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Spatial mapping of lichen specialized metabolites using LDI-MSI: chemical ecology issues for Ophioparma ventosa

View Article: PubMed Central - PubMed

ABSTRACT

Imaging mass spectrometry techniques have become a powerful strategy to assess the spatial distribution of metabolites in biological systems. Based on auto-ionisability of lichen metabolites using LDI-MS, we herein image the distribution of major secondary metabolites (specialized metabolites) from the lichen Ophioparma ventosa by LDI-MSI (Mass Spectrometry Imaging). Such technologies offer tremendous opportunities to discuss the role of natural products through spatial mapping, their distribution patterns being consistent with previous chemical ecology reports. A special attention was dedicated to miriquidic acid, an unexpected molecule we first reported in Ophioparma ventosa. The analytical strategy presented herein offers new perspectives to access the sharp distribution of lichen metabolites from regular razor blade-sectioned slices.

No MeSH data available.


Related in: MedlinePlus

From left to right: Molecular images of usnic acid, divaricatic acid, thamnolic acid, miriquidic acid and all overlaid ions in a hand-cut piece of an apotheciate piece of thallus from the Styria sample of Ophioparma ventosa.Intensities of ions in the imaged spots are color coded using a heat map with relative intensities given as indicated on the color scale bars.
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f5: From left to right: Molecular images of usnic acid, divaricatic acid, thamnolic acid, miriquidic acid and all overlaid ions in a hand-cut piece of an apotheciate piece of thallus from the Styria sample of Ophioparma ventosa.Intensities of ions in the imaged spots are color coded using a heat map with relative intensities given as indicated on the color scale bars.

Mentions: In situ assessment of O. ventosa specialized metabolites is displayed on two series of mass spectrometric images from the two sampling sites (Tyrol: Fig. 4 and S4 and Styria: Fig. 5 and S5). A first outcome is that LDI-MSI afforded ion images of similar qualities from both 40 μm thick cryosectioned slices and ca. 100 μm hand-cut sections. Then, the distribution patterns retrieved from the lichens of both sampling sites and from either apotheciate or non-apotheciate pieces of thallus are similar. Specialized metabolites could be imaged with a resolution of 50 μm, showing organized and specific spatial allocations for each compound, which do not overlay.


Spatial mapping of lichen specialized metabolites using LDI-MSI: chemical ecology issues for Ophioparma ventosa
From left to right: Molecular images of usnic acid, divaricatic acid, thamnolic acid, miriquidic acid and all overlaid ions in a hand-cut piece of an apotheciate piece of thallus from the Styria sample of Ophioparma ventosa.Intensities of ions in the imaged spots are color coded using a heat map with relative intensities given as indicated on the color scale bars.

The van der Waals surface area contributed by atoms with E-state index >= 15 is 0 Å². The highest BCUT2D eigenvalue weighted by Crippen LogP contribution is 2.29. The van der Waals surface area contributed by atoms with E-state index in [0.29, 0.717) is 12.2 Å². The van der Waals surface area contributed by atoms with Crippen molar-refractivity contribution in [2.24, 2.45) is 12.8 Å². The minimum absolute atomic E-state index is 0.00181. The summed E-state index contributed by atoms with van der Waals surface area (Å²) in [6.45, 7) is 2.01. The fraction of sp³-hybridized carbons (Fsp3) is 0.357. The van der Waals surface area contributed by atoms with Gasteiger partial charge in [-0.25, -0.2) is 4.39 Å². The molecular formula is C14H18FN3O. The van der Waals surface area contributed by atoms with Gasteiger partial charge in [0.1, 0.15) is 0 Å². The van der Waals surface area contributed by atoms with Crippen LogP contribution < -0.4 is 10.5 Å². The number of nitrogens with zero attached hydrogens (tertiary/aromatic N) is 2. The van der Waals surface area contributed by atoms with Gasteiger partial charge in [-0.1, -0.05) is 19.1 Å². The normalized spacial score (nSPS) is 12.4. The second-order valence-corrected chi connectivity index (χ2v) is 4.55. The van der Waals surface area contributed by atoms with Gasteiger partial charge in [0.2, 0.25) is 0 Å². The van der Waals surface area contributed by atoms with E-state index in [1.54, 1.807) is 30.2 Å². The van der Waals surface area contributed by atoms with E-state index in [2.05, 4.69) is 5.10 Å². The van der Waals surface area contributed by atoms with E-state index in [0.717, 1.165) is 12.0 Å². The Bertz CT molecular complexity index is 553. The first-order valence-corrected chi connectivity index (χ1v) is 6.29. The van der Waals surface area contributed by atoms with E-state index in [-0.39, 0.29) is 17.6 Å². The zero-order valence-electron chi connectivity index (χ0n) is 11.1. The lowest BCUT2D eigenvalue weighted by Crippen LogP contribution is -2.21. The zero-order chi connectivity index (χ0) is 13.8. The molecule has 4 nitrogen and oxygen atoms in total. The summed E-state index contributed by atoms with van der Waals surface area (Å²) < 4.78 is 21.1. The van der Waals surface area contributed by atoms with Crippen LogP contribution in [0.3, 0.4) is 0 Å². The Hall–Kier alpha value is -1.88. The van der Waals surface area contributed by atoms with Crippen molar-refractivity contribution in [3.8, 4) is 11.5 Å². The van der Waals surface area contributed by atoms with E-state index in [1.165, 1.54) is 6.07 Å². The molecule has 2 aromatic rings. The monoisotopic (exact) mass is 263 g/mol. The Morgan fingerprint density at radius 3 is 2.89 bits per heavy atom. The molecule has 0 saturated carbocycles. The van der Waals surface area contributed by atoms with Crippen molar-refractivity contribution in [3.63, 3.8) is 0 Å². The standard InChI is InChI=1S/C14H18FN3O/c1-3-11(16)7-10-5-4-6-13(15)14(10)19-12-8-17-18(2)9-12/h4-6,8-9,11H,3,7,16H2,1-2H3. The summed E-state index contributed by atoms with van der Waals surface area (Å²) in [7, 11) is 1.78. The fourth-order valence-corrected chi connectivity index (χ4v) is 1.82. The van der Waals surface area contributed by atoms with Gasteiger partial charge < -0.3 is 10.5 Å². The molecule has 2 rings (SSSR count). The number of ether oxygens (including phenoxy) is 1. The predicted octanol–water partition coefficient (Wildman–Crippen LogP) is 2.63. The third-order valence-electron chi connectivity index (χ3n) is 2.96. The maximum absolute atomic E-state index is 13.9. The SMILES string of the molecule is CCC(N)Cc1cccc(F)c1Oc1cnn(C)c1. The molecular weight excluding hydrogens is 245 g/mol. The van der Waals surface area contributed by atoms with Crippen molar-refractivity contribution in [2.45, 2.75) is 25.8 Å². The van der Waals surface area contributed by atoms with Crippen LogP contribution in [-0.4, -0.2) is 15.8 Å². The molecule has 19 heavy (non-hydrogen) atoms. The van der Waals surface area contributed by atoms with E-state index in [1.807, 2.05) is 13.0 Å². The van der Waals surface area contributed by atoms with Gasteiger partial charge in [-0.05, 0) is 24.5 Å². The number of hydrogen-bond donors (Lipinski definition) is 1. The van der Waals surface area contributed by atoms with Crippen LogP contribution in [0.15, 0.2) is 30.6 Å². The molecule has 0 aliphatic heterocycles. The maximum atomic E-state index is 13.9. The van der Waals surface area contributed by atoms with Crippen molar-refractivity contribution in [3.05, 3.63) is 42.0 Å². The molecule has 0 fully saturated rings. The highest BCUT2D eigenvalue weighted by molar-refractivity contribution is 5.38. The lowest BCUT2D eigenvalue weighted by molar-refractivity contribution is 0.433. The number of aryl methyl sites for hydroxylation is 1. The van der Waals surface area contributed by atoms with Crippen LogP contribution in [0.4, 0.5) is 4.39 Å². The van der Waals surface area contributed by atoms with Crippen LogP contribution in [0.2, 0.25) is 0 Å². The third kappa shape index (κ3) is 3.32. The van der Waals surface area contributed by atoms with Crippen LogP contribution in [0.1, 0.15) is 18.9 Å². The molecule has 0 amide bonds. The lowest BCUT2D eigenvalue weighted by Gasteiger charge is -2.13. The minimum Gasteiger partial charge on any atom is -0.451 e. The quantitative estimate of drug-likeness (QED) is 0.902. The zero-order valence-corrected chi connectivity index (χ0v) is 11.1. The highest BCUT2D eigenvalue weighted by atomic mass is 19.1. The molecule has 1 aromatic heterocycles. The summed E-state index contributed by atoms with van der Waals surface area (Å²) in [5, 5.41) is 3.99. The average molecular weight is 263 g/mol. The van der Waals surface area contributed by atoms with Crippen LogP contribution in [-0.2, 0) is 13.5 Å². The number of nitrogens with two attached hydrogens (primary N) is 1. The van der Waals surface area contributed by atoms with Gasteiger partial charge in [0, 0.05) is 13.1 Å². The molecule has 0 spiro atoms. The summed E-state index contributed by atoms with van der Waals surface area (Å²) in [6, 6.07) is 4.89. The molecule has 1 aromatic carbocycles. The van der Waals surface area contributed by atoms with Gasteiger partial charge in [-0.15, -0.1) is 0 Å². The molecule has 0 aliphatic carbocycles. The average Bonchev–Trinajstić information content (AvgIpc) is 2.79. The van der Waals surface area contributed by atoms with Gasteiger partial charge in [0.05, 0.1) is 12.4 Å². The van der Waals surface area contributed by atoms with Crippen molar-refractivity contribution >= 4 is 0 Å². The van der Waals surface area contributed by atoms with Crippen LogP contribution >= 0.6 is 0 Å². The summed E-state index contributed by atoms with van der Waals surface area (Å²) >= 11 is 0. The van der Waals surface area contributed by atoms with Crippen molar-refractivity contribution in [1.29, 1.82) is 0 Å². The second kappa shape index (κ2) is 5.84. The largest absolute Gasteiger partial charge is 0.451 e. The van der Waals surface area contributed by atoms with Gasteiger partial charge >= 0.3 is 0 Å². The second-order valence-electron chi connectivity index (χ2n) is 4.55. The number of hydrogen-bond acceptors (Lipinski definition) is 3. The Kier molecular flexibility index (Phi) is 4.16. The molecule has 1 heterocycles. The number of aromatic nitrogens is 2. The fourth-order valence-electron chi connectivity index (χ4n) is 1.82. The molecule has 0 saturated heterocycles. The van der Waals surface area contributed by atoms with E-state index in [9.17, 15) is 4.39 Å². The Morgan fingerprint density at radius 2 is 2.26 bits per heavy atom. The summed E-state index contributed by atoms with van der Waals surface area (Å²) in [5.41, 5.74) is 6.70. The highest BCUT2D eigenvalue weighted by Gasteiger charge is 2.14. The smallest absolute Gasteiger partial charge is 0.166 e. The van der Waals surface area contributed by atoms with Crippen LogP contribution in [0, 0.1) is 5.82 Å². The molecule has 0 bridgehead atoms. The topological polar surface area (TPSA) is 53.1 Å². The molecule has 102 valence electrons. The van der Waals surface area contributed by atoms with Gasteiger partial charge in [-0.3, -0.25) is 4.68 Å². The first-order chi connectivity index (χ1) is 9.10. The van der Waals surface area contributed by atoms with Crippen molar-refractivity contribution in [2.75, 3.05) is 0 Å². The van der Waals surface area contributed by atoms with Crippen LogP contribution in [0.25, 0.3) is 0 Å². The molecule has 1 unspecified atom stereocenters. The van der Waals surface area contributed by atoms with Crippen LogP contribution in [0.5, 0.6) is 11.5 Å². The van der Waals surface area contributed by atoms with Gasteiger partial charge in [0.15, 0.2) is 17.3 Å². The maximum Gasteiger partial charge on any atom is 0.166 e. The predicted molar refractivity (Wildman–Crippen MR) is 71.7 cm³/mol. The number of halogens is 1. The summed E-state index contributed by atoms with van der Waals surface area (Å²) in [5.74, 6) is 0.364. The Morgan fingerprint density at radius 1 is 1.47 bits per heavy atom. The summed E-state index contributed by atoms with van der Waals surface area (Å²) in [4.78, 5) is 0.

© Copyright Policy - open-access
Related In: Results  -  Collection

License
Show All Figures
getmorefigures.php?uid=PMC5121634&req=5

f5: From left to right: Molecular images of usnic acid, divaricatic acid, thamnolic acid, miriquidic acid and all overlaid ions in a hand-cut piece of an apotheciate piece of thallus from the Styria sample of Ophioparma ventosa.Intensities of ions in the imaged spots are color coded using a heat map with relative intensities given as indicated on the color scale bars.
Mentions: In situ assessment of O. ventosa specialized metabolites is displayed on two series of mass spectrometric images from the two sampling sites (Tyrol: Fig. 4 and S4 and Styria: Fig. 5 and S5). A first outcome is that LDI-MSI afforded ion images of similar qualities from both 40 μm thick cryosectioned slices and ca. 100 μm hand-cut sections. Then, the distribution patterns retrieved from the lichens of both sampling sites and from either apotheciate or non-apotheciate pieces of thallus are similar. Specialized metabolites could be imaged with a resolution of 50 μm, showing organized and specific spatial allocations for each compound, which do not overlay.

View Article: PubMed Central - PubMed

ABSTRACT

Imaging mass spectrometry techniques have become a powerful strategy to assess the spatial distribution of metabolites in biological systems. Based on auto-ionisability of lichen metabolites using LDI-MS, we herein image the distribution of major secondary metabolites (specialized metabolites) from the lichen Ophioparma ventosa by LDI-MSI (Mass Spectrometry Imaging). Such technologies offer tremendous opportunities to discuss the role of natural products through spatial mapping, their distribution patterns being consistent with previous chemical ecology reports. A special attention was dedicated to miriquidic acid, an unexpected molecule we first reported in Ophioparma ventosa. The analytical strategy presented herein offers new perspectives to access the sharp distribution of lichen metabolites from regular razor blade-sectioned slices.

No MeSH data available.


Related in: MedlinePlus